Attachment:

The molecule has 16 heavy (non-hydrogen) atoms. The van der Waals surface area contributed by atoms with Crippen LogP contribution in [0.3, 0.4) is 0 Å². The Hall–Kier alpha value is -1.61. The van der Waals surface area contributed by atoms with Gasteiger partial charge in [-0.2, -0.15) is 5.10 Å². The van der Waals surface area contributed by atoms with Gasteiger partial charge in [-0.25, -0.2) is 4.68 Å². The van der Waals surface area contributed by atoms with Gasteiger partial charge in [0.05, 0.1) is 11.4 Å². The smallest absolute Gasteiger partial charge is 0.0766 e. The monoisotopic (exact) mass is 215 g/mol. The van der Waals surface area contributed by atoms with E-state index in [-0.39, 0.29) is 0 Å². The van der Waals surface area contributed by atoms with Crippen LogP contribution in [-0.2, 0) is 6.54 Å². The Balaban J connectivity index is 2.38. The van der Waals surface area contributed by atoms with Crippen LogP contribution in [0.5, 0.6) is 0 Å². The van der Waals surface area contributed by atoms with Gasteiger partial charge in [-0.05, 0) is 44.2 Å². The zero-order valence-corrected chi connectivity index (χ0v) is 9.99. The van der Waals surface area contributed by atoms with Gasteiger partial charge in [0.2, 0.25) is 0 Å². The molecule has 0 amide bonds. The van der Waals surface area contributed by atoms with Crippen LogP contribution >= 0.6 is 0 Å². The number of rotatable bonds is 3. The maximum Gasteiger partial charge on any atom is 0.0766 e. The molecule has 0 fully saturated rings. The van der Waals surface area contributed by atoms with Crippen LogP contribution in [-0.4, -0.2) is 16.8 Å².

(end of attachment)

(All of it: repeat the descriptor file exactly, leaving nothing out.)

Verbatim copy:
The molecule has 16 heavy (non-hydrogen) atoms. The van der Waals surface area contributed by atoms with Crippen LogP contribution in [0.3, 0.4) is 0 Å². The Hall–Kier alpha value is -1.61. The van der Waals surface area contributed by atoms with Gasteiger partial charge in [-0.2, -0.15) is 5.10 Å². The van der Waals surface area contributed by atoms with Gasteiger partial charge in [-0.25, -0.2) is 4.68 Å². The van der Waals surface area contributed by atoms with Gasteiger partial charge in [0.05, 0.1) is 11.4 Å². The smallest absolute Gasteiger partial charge is 0.0766 e. The monoisotopic (exact) mass is 215 g/mol. The van der Waals surface area contributed by atoms with E-state index in [-0.39, 0.29) is 0 Å². The van der Waals surface area contributed by atoms with Crippen LogP contribution in [-0.2, 0) is 6.54 Å². The Balaban J connectivity index is 2.38. The van der Waals surface area contributed by atoms with Crippen LogP contribution in [0.5, 0.6) is 0 Å². The van der Waals surface area contributed by atoms with Gasteiger partial charge in [-0.05, 0) is 44.2 Å². The zero-order valence-corrected chi connectivity index (χ0v) is 9.99. The van der Waals surface area contributed by atoms with Gasteiger partial charge in [0.2, 0.25) is 0 Å². The molecule has 0 amide bonds. The van der Waals surface area contributed by atoms with Crippen LogP contribution >= 0.6 is 0 Å². The number of rotatable bonds is 3. The maximum Gasteiger partial charge on any atom is 0.0766 e. The molecule has 0 fully saturated rings. The van der Waals surface area contributed by atoms with Crippen LogP contribution in [-0.4, -0.2) is 16.8 Å².